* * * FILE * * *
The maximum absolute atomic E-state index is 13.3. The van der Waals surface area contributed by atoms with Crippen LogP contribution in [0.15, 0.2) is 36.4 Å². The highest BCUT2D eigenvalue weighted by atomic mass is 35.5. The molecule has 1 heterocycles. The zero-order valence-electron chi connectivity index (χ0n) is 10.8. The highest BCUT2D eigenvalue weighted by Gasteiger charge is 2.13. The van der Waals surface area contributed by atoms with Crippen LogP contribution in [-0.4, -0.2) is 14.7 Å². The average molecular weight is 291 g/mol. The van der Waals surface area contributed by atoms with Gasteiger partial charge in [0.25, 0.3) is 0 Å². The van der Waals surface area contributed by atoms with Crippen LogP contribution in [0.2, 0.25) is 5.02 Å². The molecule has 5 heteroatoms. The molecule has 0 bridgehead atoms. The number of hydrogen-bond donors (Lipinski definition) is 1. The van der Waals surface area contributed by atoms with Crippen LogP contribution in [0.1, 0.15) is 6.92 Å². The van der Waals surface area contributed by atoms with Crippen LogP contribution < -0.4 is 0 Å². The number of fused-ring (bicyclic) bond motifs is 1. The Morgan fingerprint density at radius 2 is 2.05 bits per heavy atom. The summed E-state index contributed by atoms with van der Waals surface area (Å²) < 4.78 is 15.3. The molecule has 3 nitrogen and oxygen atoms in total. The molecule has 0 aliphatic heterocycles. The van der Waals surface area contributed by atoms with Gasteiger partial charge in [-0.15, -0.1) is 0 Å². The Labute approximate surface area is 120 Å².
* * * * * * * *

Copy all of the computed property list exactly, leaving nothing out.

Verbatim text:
The maximum absolute atomic E-state index is 13.3. The van der Waals surface area contributed by atoms with Crippen LogP contribution in [0.15, 0.2) is 36.4 Å². The highest BCUT2D eigenvalue weighted by atomic mass is 35.5. The molecule has 1 heterocycles. The zero-order valence-electron chi connectivity index (χ0n) is 10.8. The highest BCUT2D eigenvalue weighted by Gasteiger charge is 2.13. The van der Waals surface area contributed by atoms with Crippen LogP contribution in [-0.4, -0.2) is 14.7 Å². The average molecular weight is 291 g/mol. The van der Waals surface area contributed by atoms with Gasteiger partial charge in [0.25, 0.3) is 0 Å². The van der Waals surface area contributed by atoms with Crippen LogP contribution in [0.2, 0.25) is 5.02 Å². The molecule has 5 heteroatoms. The molecule has 0 bridgehead atoms. The number of hydrogen-bond donors (Lipinski definition) is 1. The van der Waals surface area contributed by atoms with Crippen LogP contribution in [0.1, 0.15) is 6.92 Å². The van der Waals surface area contributed by atoms with Crippen LogP contribution < -0.4 is 0 Å². The number of fused-ring (bicyclic) bond motifs is 1. The Morgan fingerprint density at radius 2 is 2.05 bits per heavy atom. The summed E-state index contributed by atoms with van der Waals surface area (Å²) < 4.78 is 15.3. The molecule has 3 nitrogen and oxygen atoms in total. The molecule has 0 aliphatic heterocycles. The van der Waals surface area contributed by atoms with Gasteiger partial charge in [-0.15, -0.1) is 0 Å². The Labute approximate surface area is 120 Å².